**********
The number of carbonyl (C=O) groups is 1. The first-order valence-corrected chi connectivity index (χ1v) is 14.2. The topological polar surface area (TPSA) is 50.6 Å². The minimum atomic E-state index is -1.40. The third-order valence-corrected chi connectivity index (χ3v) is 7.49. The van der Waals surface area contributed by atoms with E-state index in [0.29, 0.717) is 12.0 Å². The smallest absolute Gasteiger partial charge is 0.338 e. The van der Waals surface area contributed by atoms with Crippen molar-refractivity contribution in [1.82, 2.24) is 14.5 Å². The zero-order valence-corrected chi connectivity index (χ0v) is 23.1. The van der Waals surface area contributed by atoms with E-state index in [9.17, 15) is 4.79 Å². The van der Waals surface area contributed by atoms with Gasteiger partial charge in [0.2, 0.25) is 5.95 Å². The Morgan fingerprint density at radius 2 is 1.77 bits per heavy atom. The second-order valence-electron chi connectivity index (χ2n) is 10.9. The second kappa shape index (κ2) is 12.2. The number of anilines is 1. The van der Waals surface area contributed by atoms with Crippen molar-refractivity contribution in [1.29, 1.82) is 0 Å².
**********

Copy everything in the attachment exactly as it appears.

The number of carbonyl (C=O) groups is 1. The first-order valence-corrected chi connectivity index (χ1v) is 14.2. The topological polar surface area (TPSA) is 50.6 Å². The minimum atomic E-state index is -1.40. The third-order valence-corrected chi connectivity index (χ3v) is 7.49. The van der Waals surface area contributed by atoms with E-state index in [0.29, 0.717) is 12.0 Å². The smallest absolute Gasteiger partial charge is 0.338 e. The van der Waals surface area contributed by atoms with Crippen molar-refractivity contribution in [1.82, 2.24) is 14.5 Å². The zero-order valence-corrected chi connectivity index (χ0v) is 23.1. The van der Waals surface area contributed by atoms with E-state index in [9.17, 15) is 4.79 Å². The van der Waals surface area contributed by atoms with Gasteiger partial charge in [0.2, 0.25) is 5.95 Å². The Morgan fingerprint density at radius 2 is 1.77 bits per heavy atom. The second-order valence-electron chi connectivity index (χ2n) is 10.9. The second kappa shape index (κ2) is 12.2. The number of anilines is 1. The van der Waals surface area contributed by atoms with Crippen molar-refractivity contribution in [1.29, 1.82) is 0 Å².